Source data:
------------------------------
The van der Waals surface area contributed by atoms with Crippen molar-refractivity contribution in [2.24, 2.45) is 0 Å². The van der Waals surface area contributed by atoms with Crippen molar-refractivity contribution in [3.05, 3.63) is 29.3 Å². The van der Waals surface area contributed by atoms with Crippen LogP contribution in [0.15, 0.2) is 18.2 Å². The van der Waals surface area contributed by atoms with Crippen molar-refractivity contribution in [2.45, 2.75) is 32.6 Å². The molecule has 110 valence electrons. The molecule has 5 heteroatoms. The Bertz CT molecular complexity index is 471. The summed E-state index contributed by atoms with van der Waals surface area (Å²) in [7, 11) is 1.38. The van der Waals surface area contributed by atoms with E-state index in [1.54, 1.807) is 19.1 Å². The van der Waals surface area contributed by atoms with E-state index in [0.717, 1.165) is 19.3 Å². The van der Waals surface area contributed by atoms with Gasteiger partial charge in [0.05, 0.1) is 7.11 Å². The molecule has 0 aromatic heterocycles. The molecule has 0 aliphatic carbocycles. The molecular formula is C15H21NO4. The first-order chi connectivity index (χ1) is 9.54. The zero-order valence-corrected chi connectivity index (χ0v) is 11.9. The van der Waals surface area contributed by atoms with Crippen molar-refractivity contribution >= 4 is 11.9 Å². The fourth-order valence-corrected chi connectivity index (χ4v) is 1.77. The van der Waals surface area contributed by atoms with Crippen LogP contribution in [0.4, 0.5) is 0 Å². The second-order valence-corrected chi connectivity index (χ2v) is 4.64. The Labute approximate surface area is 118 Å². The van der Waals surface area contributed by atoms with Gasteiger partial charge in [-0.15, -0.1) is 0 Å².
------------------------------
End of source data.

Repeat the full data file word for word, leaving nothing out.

The van der Waals surface area contributed by atoms with Crippen molar-refractivity contribution in [2.24, 2.45) is 0 Å². The van der Waals surface area contributed by atoms with Crippen molar-refractivity contribution in [3.05, 3.63) is 29.3 Å². The van der Waals surface area contributed by atoms with Crippen LogP contribution in [0.15, 0.2) is 18.2 Å². The van der Waals surface area contributed by atoms with Crippen molar-refractivity contribution in [2.45, 2.75) is 32.6 Å². The molecule has 110 valence electrons. The molecule has 5 heteroatoms. The Bertz CT molecular complexity index is 471. The summed E-state index contributed by atoms with van der Waals surface area (Å²) in [7, 11) is 1.38. The van der Waals surface area contributed by atoms with E-state index in [1.54, 1.807) is 19.1 Å². The van der Waals surface area contributed by atoms with E-state index in [0.717, 1.165) is 19.3 Å². The van der Waals surface area contributed by atoms with Gasteiger partial charge in [0.05, 0.1) is 7.11 Å². The molecule has 0 aromatic heterocycles. The molecule has 0 aliphatic carbocycles. The molecular formula is C15H21NO4. The first-order chi connectivity index (χ1) is 9.54. The zero-order valence-corrected chi connectivity index (χ0v) is 11.9. The van der Waals surface area contributed by atoms with Crippen molar-refractivity contribution >= 4 is 11.9 Å². The fourth-order valence-corrected chi connectivity index (χ4v) is 1.77. The van der Waals surface area contributed by atoms with Crippen LogP contribution in [0.4, 0.5) is 0 Å². The second-order valence-corrected chi connectivity index (χ2v) is 4.64. The Labute approximate surface area is 118 Å². The van der Waals surface area contributed by atoms with Gasteiger partial charge in [-0.15, -0.1) is 0 Å².